In the wake of the Norquist “No Tax” Pledge, the gridlock caused in Congress over raising taxes in any form and attempts by many Republican-controlled state legislatures to further reduce state taxes to spur growth, a new study finds how misguided supply-side economics is during times of economic recovery.
BLOOMBERG- Governors seeking to expand their economies by eliminating income taxes find little support for the idea in the record of U.S. states that lack such a levy.
The BGOV Barometer shows the nine states with the highest personal income taxes on residents outperformed or kept pace on average with the nine that don’t tax their residents’ incomes, according to a study of economic output, unemployment and household income by the nonpartisan Institute on Taxation andEconomic Policy.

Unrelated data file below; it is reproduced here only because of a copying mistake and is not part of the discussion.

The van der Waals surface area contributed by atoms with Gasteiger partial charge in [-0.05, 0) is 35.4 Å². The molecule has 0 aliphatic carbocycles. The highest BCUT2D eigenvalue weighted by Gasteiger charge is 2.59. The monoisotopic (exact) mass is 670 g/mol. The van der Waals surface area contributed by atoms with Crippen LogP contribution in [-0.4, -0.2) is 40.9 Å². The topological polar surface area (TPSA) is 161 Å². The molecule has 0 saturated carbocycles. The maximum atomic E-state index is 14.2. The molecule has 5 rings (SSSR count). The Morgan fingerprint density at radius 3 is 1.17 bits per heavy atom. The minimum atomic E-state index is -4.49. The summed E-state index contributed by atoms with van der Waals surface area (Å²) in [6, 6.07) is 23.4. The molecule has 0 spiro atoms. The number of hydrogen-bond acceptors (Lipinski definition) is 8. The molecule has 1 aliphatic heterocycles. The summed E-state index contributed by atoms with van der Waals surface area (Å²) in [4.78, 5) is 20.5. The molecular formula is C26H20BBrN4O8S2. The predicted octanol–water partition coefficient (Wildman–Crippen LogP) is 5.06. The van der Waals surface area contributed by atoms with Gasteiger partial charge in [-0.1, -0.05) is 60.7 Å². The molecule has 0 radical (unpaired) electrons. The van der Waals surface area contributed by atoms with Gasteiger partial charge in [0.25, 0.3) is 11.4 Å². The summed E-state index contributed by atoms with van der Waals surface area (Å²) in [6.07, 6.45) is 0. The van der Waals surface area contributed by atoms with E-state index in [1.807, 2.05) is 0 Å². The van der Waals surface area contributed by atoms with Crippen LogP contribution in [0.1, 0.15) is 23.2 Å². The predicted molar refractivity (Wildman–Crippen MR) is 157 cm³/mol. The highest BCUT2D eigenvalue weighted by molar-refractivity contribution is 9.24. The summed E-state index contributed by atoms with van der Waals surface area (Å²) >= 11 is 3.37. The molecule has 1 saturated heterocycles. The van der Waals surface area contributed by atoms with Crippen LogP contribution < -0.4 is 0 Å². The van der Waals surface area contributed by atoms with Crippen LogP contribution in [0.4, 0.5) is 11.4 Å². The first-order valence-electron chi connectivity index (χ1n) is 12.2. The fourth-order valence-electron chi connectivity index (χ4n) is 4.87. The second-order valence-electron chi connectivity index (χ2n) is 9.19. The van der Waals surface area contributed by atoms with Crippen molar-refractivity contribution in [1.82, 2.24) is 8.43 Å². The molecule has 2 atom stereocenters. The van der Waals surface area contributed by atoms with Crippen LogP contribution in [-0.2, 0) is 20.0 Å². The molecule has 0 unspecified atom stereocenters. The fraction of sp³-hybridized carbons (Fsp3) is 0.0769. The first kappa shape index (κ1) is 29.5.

The findings show cutting state income taxes to stimulate growth relies on “flawed analysis” based on the theories of economist Arthur Laffer, said Carl Davis, a senior analyst at ITEP in Washington and author of the report. Laffer’s work was cited by Republican Governors Sam Brownback of Kansas and Mary Fallin of Oklahoma as a reason to cut income taxes as a way to stimulate job growth and attract business.
“Being low-tax doesn’t generate economic competitiveness or long-term economic viability,” said Ralph Martire, executive director at the nonpartisan Center for Tax and Budget Accountability in Chicago.